The Ottoman Lieutenant is everything a period romance should be: sweeping, transporting, risky, and immersive. Romance filters through to the film’s core, from story and character, to landscape, cinematography, and themes. It is a romance centered in feeling rather than show, which is apparent in its realistic love triangle devoid of melodrama. Joseph Ruben’s film also tells a story on the First World War’s Eastern front, a setting rare to cinema. In doing so, he captures the beauty and rich history of the region, tying in parallels of cultural strife with those of the film’s romantic struggles. However, The Ottoman Lieutenant doesn’t completely escape fault, suffering from bouts of inauthenticity in its historic presentation that collapse its potential for being truly great.
The story follows Lillie (Icelandic actress Hera Hilmar), a young and idealistic nurse hoping to make a difference at the outbreak of the war. Disillusioned by the classist form of health care at home in America, Lillie sets off on her own to follow a missionary doctor, Jude (Josh Hartnett), to his hospital in the Ottoman Empire. She is met with adversity right away from the Turkish soldiers, especially from Ismail (Michiel Huisman), a lieutenant tasked with transporting her cross-country to the mission. At first blinded by their differences, meek animosity quickly turns to friendship and eventually love amidst a cultural and political war intent on pulling them in opposite directions.
Ruben’s story is special because of the rich character/hero’s journey at the center of the film, rising above the romantic plot without overshadowing it. Lillie sets out on a path of self-discovery and moral righteousness. Bringing money and a supply truck overseas, the world of the Ottoman Empire is indifferent to her ideals. She is quickly forced to find her value outside of her western upbringing and mentality. This leads to a strong buildup of Lillie as an independent force within the mission and catapults her character arc. Ruben and screenwriter Jeff Stockwell succeed, however, in not creating another white savior character, but an unlikely hero enacting change and power in small ways, and stumbling from character flaws and in the pursuit of adapting to her cultural surroundings. Hilmar is fresh-faced and exuberant in the role, underlying Lillie’s initial ignorance with tenacity and vigor. In her breakout leading role, Hilmar already possesses the calm and sincerity in her performance needed to carry a film of epic scope.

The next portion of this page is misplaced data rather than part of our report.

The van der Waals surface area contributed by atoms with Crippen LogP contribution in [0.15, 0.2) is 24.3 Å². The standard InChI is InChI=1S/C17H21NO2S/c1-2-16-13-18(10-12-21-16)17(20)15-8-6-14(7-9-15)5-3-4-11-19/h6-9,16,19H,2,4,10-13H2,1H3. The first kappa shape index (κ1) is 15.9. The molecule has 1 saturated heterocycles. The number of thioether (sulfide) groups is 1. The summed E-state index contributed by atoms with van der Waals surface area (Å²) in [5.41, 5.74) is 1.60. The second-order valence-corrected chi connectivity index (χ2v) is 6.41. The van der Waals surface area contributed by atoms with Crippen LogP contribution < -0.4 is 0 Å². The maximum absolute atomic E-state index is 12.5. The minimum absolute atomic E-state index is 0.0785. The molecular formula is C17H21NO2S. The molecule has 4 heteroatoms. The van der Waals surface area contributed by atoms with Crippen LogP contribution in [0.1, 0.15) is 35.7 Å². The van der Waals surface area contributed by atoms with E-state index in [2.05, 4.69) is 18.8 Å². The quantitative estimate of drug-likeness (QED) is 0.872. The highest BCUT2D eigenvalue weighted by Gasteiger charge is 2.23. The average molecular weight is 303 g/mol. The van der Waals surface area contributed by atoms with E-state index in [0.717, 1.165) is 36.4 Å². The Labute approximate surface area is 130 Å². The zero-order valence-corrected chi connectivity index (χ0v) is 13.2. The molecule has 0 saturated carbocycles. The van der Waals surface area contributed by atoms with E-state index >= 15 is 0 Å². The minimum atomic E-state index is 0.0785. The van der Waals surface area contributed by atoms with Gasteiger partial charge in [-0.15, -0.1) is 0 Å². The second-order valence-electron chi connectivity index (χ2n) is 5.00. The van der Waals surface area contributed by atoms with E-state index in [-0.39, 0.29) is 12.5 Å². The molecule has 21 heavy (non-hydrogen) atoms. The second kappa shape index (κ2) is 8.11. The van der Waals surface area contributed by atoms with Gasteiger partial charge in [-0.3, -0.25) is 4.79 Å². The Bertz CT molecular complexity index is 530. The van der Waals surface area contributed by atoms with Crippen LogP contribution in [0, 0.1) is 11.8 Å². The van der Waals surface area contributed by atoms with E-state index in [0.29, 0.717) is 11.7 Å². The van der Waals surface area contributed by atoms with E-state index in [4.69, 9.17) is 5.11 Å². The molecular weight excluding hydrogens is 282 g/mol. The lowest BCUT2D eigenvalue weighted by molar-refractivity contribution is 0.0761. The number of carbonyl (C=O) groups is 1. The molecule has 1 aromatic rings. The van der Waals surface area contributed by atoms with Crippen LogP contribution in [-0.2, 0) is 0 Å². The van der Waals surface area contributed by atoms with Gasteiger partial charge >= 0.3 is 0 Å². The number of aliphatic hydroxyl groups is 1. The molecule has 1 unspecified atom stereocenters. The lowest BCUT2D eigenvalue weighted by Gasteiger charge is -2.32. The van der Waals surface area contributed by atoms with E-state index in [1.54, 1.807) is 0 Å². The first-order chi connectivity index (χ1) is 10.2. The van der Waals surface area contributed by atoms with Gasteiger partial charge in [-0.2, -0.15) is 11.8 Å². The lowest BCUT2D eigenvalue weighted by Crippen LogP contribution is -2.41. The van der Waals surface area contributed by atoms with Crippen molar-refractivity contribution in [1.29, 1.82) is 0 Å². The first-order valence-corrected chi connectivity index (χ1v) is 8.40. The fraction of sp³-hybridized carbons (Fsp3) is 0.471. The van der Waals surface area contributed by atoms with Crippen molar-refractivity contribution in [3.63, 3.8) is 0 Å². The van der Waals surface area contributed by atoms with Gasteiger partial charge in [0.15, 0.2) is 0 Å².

On the romance side of the epic, Ruben’s story elegantly hits every mark. Hilmar’s co-star, Huisman, solidifies himself as an assured and captivating romantic lead. Huisman captures the demure sensibilities of the era and culture while maintaining an electric pull between his character Ismail and Lillie. Their romance moves in time with the historical plot as well, and tackles issues of religion, class, culture, and the politics waging war around them. Additionally, the love triangle with Jude, while a steady presence, doesn’t ever pull focus, but instead provides context for the cultural clash between the American missionaries and the invaded country as the strife between him and Ismail go beyond their mutual attraction to Lillie. Also being pulled within the film’s romantic gravity are the lovers’ surroundings. Ruben unites the east and west in a beautiful pastoral perspective of the Turkish countryside. The settings are gorgeous yet also possess regional clarity and specificity.
Ruben stays strong in romance and character, but his film loses steam in moments of Hollywood inauthenticity. Huisman (a Dutch actor), though a wonderful asset to the film, is clearly not Turkish, and Hilmar (though less problematic) is clearly not American. The argument could be made that The Ottoman Empire was a blending of European culture at this time; however, it just poses the question of how this story could have been told differently with actors more faithfully rooted in Eastern heritage. Furthermore, the presence of Ben Kingsley as the mission’s head doctor seems to be another misstep in grasping for ethnicity within the Hollywood casting boundaries. Ruben otherwise clearly shows a dedication to his story’s historical accuracy and an awareness for the severity of his subject in the underlying issues of the war, but a lack of completeness ultimately plagues the film’s effect. The historic plot is tended to throughout the film, playing a large role in Lillie’s journey and in her romance with Ismail, but it also ends abruptly at the movie’s end. While Lillie’s personal and romantic story lines are wrapped up, the history of The Ottomans and the war peters out and lacks the same catharsis that our fictional leads receive.
Verdict: 3 out of 5
If The Ottoman Lieutenant were just a romance and a coming to womanhood story, it would be nearly perfect. Ruben, however, takes on a lot more responsibility in telling a tragic story of war and genocide within The Ottoman Empire, and doesn’t do it complete justice. His film mirrors Lillie’s idealistic nature, and presents an exquisite backdrop to an epic love story, but one that doesn’t fully deliver in all its epic promises. Hilmar and Huisman are both magnetic in their roles and chemistry, though, and craft an honest, unique, and sympathetic romance for the saturated genre.